Music and comedy rarely mix anymore, with people like Weird Al Yankovic being among the exceptions. We're supposed to keep our music all serious or something, I guess. But once upon a time, when our culture was strong and exciting, music and comedy were inextricably linked. Comedians sang and singers told jokes, and everybody was better for it.
There are some names that live on in legend from the era of classic musical funnies, and Tommy Swenson has brought us three greats with great performances. Above is Candy Candido, whose voice you might recognize from Disney's Peter Pan, where he played the Indian Chief. Candido was a popular radio performer who appeared in a bunch of movies, and whose catchphrase "I'm feeling mighty low," said in his perfect basso profundo, was so popular it even popped up in a Bugs Bunny cartoon (Homeless Hare).
Ernie Kovacs is one of the greatest geniuses in the history of television. His show was experimental, strange, often ad-libbed, hilarious and impossibly imaginative and outrageous. Here is a clip from his show with a particularly unique version of The 1812 Overture.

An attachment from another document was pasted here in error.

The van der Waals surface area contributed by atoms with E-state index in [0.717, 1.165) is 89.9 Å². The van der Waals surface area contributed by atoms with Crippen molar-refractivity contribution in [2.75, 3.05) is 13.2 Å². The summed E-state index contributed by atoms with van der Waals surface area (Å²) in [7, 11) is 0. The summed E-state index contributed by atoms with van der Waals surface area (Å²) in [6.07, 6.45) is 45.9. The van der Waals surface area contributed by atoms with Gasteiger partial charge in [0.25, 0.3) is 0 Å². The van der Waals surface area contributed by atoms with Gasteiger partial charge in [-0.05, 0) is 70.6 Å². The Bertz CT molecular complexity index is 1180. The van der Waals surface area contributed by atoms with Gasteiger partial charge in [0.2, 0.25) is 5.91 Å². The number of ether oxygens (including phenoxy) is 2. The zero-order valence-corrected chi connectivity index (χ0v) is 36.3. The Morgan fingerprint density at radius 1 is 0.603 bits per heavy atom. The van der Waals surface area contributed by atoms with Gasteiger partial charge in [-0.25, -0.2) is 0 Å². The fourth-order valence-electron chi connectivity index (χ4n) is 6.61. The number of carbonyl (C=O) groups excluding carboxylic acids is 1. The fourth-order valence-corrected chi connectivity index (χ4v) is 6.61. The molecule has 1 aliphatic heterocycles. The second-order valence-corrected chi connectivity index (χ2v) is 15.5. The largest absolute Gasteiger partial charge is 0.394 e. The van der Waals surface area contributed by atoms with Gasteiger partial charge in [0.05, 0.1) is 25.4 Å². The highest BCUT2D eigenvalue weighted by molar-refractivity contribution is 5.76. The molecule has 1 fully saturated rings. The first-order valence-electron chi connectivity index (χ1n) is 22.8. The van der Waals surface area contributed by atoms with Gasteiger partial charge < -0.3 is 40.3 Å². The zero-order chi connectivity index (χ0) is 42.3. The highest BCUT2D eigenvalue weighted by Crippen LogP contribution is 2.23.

And finally we have the Spike Jones Orchestra. No, not Spike Jonze. The real Spike Jones, a big band leader and the original Weird Al, who would demolish popular songs of the day in a crazy style. He's well known for legendary comedy tracks like "Der Fuhrer's Face" (which appears in an anti-Nazi Disney short of the same name) and the original recording of "All I Want For Christmas Is My Two Front Teeth." Weird Al has always been very upfront about his influence, and other acts like The Beatles and Frank Zappa have been avowed fans of Spike's work.